• @Rickross Samhita just means a collection. There is nothing that prevents Manu Samhita from being a part of Bhrigu Samhita. Also, it is not completely obvious if Bhrigu is quoting Manu verbatim or paraphrasing him whenever he is talking about Manu's words. Also here the term "author" means author of the work in which the MS is included as a part just like the Gita is included in the Mahabharata. I have clarified this in the answer. – hashable Jan 24 at 21:06
  • Your answer does not prove that any person is the author whether it is Manu or Bhrigu and Bhrigu certainly is not the author... because it is Manu who recalls the laws at the beginning of every Kalpa.. attribution of any sort goes to Manu only ... although it is not at all clear whether he himself "composed" the laws or not ..@hashable – Rickross Jan 25 at 6:39
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Manu Smriti does not mention whether the laws are composed by someone or not. It is somewhat addressed in the following verse from Parashara Smriti:

Na kashchitvedakartA cha vedam smritvA chaturmukham |
Tathaiva dharmAn smarati manuh kalpAntareantare ||

The author of the Veda there is none ; (he) the fourfaced (God), at each succeeding revolution of a Kalpa, recalls to mind the Veda ; and so does Manu remember the law (at each succeeding revolution of a Kalpa)

PS 1.21

Since Veda's authorlessness and Manu's recalling of the laws are mentioned together here, this is, IMO, hinting towards the fact that the laws are eternal as well in nature and eventually of a divine origin.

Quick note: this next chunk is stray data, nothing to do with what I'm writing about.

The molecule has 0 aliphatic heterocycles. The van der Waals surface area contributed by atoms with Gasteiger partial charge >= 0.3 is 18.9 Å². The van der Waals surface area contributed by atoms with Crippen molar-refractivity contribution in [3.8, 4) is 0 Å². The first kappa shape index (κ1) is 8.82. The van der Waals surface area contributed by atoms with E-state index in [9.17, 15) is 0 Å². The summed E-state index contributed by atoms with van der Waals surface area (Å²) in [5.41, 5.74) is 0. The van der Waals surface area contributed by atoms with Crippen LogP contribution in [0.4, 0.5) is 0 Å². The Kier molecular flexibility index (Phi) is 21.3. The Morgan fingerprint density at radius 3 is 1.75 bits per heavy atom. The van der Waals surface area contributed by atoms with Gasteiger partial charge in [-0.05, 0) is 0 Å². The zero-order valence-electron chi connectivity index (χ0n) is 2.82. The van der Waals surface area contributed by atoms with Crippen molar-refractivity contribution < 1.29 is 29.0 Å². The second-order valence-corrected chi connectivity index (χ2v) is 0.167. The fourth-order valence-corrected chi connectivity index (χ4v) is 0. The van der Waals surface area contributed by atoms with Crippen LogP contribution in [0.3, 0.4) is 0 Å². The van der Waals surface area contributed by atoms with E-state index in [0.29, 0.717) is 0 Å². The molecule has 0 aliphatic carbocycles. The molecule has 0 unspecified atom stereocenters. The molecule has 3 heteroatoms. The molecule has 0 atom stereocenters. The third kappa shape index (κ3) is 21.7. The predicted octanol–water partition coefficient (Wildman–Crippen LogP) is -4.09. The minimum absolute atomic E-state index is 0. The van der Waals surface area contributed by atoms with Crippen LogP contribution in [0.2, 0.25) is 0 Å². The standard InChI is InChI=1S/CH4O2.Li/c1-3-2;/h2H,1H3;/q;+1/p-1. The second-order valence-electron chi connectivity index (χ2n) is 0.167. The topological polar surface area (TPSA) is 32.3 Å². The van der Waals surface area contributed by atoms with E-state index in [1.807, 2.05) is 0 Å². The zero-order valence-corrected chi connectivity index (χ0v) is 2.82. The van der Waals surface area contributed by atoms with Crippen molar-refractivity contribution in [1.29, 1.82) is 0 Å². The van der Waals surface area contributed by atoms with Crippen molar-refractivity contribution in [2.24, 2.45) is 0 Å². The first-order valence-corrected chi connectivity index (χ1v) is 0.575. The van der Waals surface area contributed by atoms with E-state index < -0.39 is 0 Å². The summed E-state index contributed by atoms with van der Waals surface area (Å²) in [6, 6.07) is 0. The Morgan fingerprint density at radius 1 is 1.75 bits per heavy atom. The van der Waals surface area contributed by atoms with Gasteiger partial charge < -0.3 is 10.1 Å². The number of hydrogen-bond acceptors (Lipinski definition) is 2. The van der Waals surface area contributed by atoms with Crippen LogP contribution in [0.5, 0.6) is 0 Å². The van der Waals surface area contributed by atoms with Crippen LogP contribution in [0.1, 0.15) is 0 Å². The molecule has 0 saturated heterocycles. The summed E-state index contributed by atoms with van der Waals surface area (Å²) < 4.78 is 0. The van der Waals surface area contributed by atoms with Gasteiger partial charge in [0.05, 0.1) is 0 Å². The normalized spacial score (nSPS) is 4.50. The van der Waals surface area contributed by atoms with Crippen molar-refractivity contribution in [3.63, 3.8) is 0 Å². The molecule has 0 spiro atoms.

And, Manu simply does the job of recalling the laws which were sprouted from God.

Also, we have the following verse from Yajnavalkya Smriti's 1st chapter:

enter image description here

Manu, Atri, Vishnu, Harita, Yajnavalkya, Usana (or Shukracharya), Angira, Yama, Apastambha, Samvarta, Katyana, Vrihaspati, Parashara, Vyasa, Sankha, Likhita, Daksha, Gotama, Satatapa and Vashishta are the promulgators of Dharma Shastras (Smritis).

The exact word used in the Sanskrit original is DharmashAstrayojakA and not DharmashAstra rachaitA (which means authors of the Dharma Shastras).

Various meanings for the word Yojaka can be found from a dictionary and are as follows:

connectors, hyphen, arranger, user, preparer, manager etc ...

So, it seems they (including Manu) were not the authors of the respective texts but mere compilers/arrangers of the laws which eventually has a divine origin.

UPDATE:

Manu Smriti itself shows the "divine" nature of the laws contained there in.

Needless to say, Bhrigu, who was the son of Manu, was not the author of Manu Smriti.

See the following verses:

Manu Smriti 1.57. Thus he, the imperishable one, by (alternately) waking and slumbering, incessantly revivifies and destroys this whole movable and immovable (creation)

1.58. But he having composed these Institutes (of the sacred law), himself taught them, according to the rule, to me alone in the beginning; next I (taught them) to Mariki and the other sages.

1.59. Bhrigu, here, will fully recite to you these Institutes; for that sage learned the whole in its entirety from me.

The imperishable one composed the laws - this shows the divine nature of the laws, as was also evident from Parashara's quote which says Manu simply recalls them

Also, what Bhrigu was doing is simply narrating the laws. He was not the author of the laws.

  • This IS the answer. – user17294 Feb 23 at 16:47
  • But the slokas quoted in devanagari are having some minor mistakes.And the last word of the fourth line is missing a letter.Kindly check – user17294 Feb 23 at 16:50
  • धर्मशास्त्रयोजकाः is having seven letters whereas in anustup there should be eight letters in each half as they are in the other parts of the slokas. – user17294 Feb 23 at 16:55
  • Okay bro @Partha will hv to chk .. also I'm simply quoting from a PDf .. – Rickross Feb 24 at 7:41